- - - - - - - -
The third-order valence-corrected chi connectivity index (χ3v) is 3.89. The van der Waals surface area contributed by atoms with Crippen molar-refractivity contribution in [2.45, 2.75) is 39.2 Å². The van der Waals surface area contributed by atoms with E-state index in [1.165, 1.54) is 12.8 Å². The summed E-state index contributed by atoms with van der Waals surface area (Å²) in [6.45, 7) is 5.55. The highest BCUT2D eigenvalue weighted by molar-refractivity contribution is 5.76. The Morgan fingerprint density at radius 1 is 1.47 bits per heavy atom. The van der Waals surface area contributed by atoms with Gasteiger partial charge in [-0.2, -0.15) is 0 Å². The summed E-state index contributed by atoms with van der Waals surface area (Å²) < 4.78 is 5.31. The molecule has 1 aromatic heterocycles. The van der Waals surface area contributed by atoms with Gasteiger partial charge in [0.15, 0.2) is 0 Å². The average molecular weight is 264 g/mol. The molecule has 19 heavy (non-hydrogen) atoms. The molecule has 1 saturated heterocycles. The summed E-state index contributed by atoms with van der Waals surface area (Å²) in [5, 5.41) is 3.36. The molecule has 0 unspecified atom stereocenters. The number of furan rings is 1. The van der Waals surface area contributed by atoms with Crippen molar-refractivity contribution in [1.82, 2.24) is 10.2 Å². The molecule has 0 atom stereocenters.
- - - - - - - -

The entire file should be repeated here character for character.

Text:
The third-order valence-corrected chi connectivity index (χ3v) is 3.89. The van der Waals surface area contributed by atoms with Crippen molar-refractivity contribution in [2.45, 2.75) is 39.2 Å². The van der Waals surface area contributed by atoms with E-state index in [1.165, 1.54) is 12.8 Å². The summed E-state index contributed by atoms with van der Waals surface area (Å²) in [6.45, 7) is 5.55. The highest BCUT2D eigenvalue weighted by molar-refractivity contribution is 5.76. The Morgan fingerprint density at radius 1 is 1.47 bits per heavy atom. The van der Waals surface area contributed by atoms with Gasteiger partial charge in [-0.2, -0.15) is 0 Å². The summed E-state index contributed by atoms with van der Waals surface area (Å²) < 4.78 is 5.31. The molecule has 1 aromatic heterocycles. The van der Waals surface area contributed by atoms with Gasteiger partial charge in [0.15, 0.2) is 0 Å². The average molecular weight is 264 g/mol. The molecule has 19 heavy (non-hydrogen) atoms. The molecule has 1 saturated heterocycles. The summed E-state index contributed by atoms with van der Waals surface area (Å²) in [5, 5.41) is 3.36. The molecule has 0 unspecified atom stereocenters. The number of furan rings is 1. The van der Waals surface area contributed by atoms with Crippen molar-refractivity contribution in [1.82, 2.24) is 10.2 Å². The molecule has 0 atom stereocenters.